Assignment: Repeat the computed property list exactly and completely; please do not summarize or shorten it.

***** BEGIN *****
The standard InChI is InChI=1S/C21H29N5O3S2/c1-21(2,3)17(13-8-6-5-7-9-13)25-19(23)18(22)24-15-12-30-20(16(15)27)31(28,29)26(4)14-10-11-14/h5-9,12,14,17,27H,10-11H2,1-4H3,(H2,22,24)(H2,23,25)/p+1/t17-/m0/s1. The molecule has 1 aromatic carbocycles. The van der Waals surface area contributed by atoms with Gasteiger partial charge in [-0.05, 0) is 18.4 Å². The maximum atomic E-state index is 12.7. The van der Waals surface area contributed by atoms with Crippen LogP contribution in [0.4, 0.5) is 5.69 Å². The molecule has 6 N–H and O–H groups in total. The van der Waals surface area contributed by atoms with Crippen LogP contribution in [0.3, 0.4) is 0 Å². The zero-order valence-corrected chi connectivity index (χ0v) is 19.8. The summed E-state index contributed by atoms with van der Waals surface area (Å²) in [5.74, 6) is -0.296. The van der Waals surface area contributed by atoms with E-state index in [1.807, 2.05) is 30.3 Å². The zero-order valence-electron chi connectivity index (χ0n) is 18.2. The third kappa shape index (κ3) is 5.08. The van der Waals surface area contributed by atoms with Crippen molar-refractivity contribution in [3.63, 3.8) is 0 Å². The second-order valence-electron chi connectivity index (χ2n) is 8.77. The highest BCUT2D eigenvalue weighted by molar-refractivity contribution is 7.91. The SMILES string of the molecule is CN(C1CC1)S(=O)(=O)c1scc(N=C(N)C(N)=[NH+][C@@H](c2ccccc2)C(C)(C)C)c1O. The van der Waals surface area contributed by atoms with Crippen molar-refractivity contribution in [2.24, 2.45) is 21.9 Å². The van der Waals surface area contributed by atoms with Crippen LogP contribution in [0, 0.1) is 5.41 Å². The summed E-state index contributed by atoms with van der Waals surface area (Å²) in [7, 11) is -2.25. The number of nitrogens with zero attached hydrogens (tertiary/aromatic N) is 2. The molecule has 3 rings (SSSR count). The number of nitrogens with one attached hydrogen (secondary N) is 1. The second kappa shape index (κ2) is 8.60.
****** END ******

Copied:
The standard InChI is InChI=1S/C21H29N5O3S2/c1-21(2,3)17(13-8-6-5-7-9-13)25-19(23)18(22)24-15-12-30-20(16(15)27)31(28,29)26(4)14-10-11-14/h5-9,12,14,17,27H,10-11H2,1-4H3,(H2,22,24)(H2,23,25)/p+1/t17-/m0/s1. The molecule has 1 aromatic carbocycles. The van der Waals surface area contributed by atoms with Gasteiger partial charge in [-0.05, 0) is 18.4 Å². The maximum atomic E-state index is 12.7. The van der Waals surface area contributed by atoms with Crippen LogP contribution in [0.4, 0.5) is 5.69 Å². The molecule has 6 N–H and O–H groups in total. The van der Waals surface area contributed by atoms with Crippen LogP contribution in [0.3, 0.4) is 0 Å². The zero-order valence-corrected chi connectivity index (χ0v) is 19.8. The summed E-state index contributed by atoms with van der Waals surface area (Å²) in [5.74, 6) is -0.296. The van der Waals surface area contributed by atoms with E-state index in [1.807, 2.05) is 30.3 Å². The zero-order valence-electron chi connectivity index (χ0n) is 18.2. The third kappa shape index (κ3) is 5.08. The van der Waals surface area contributed by atoms with Crippen molar-refractivity contribution in [3.63, 3.8) is 0 Å². The second-order valence-electron chi connectivity index (χ2n) is 8.77. The highest BCUT2D eigenvalue weighted by molar-refractivity contribution is 7.91. The SMILES string of the molecule is CN(C1CC1)S(=O)(=O)c1scc(N=C(N)C(N)=[NH+][C@@H](c2ccccc2)C(C)(C)C)c1O. The van der Waals surface area contributed by atoms with Crippen molar-refractivity contribution in [2.24, 2.45) is 21.9 Å². The van der Waals surface area contributed by atoms with Crippen LogP contribution in [0, 0.1) is 5.41 Å². The summed E-state index contributed by atoms with van der Waals surface area (Å²) in [7, 11) is -2.25. The number of nitrogens with zero attached hydrogens (tertiary/aromatic N) is 2. The molecule has 3 rings (SSSR count). The number of nitrogens with one attached hydrogen (secondary N) is 1. The second kappa shape index (κ2) is 8.60.